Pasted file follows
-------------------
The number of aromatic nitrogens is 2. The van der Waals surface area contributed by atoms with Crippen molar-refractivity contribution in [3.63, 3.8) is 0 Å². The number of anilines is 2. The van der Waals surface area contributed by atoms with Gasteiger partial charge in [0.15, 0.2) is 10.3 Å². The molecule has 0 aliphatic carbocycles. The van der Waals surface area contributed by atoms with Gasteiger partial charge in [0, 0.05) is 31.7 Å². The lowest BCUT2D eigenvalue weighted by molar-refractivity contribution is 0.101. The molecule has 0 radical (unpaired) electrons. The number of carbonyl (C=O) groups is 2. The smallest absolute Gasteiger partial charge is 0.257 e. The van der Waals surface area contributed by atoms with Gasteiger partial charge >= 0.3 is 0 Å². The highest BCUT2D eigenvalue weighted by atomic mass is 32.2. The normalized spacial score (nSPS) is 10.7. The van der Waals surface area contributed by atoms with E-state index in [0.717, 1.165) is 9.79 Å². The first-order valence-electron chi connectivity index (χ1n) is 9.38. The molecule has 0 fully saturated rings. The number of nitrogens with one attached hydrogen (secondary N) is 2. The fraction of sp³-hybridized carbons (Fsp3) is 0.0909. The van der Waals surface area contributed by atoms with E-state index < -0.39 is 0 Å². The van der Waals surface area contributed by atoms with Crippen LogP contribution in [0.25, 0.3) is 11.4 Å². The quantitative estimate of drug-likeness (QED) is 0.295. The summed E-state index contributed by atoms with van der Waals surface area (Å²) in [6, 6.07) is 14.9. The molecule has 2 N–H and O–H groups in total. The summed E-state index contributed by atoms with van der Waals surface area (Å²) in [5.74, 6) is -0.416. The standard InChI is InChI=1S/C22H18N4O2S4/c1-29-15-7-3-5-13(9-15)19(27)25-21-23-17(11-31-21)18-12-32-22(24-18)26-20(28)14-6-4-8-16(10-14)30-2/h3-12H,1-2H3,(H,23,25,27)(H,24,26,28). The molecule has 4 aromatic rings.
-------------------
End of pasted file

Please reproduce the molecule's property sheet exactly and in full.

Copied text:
The number of aromatic nitrogens is 2. The van der Waals surface area contributed by atoms with Crippen molar-refractivity contribution in [3.63, 3.8) is 0 Å². The number of anilines is 2. The van der Waals surface area contributed by atoms with Gasteiger partial charge in [0.15, 0.2) is 10.3 Å². The molecule has 0 aliphatic carbocycles. The van der Waals surface area contributed by atoms with Gasteiger partial charge in [0, 0.05) is 31.7 Å². The lowest BCUT2D eigenvalue weighted by molar-refractivity contribution is 0.101. The molecule has 0 radical (unpaired) electrons. The number of carbonyl (C=O) groups is 2. The smallest absolute Gasteiger partial charge is 0.257 e. The van der Waals surface area contributed by atoms with Gasteiger partial charge >= 0.3 is 0 Å². The highest BCUT2D eigenvalue weighted by atomic mass is 32.2. The normalized spacial score (nSPS) is 10.7. The van der Waals surface area contributed by atoms with E-state index in [0.717, 1.165) is 9.79 Å². The first-order valence-electron chi connectivity index (χ1n) is 9.38. The molecule has 0 fully saturated rings. The number of nitrogens with one attached hydrogen (secondary N) is 2. The fraction of sp³-hybridized carbons (Fsp3) is 0.0909. The van der Waals surface area contributed by atoms with E-state index < -0.39 is 0 Å². The van der Waals surface area contributed by atoms with Crippen LogP contribution in [0.25, 0.3) is 11.4 Å². The quantitative estimate of drug-likeness (QED) is 0.295. The summed E-state index contributed by atoms with van der Waals surface area (Å²) in [6, 6.07) is 14.9. The molecule has 2 N–H and O–H groups in total. The summed E-state index contributed by atoms with van der Waals surface area (Å²) in [5.74, 6) is -0.416. The standard InChI is InChI=1S/C22H18N4O2S4/c1-29-15-7-3-5-13(9-15)19(27)25-21-23-17(11-31-21)18-12-32-22(24-18)26-20(28)14-6-4-8-16(10-14)30-2/h3-12H,1-2H3,(H,23,25,27)(H,24,26,28). The molecule has 4 aromatic rings.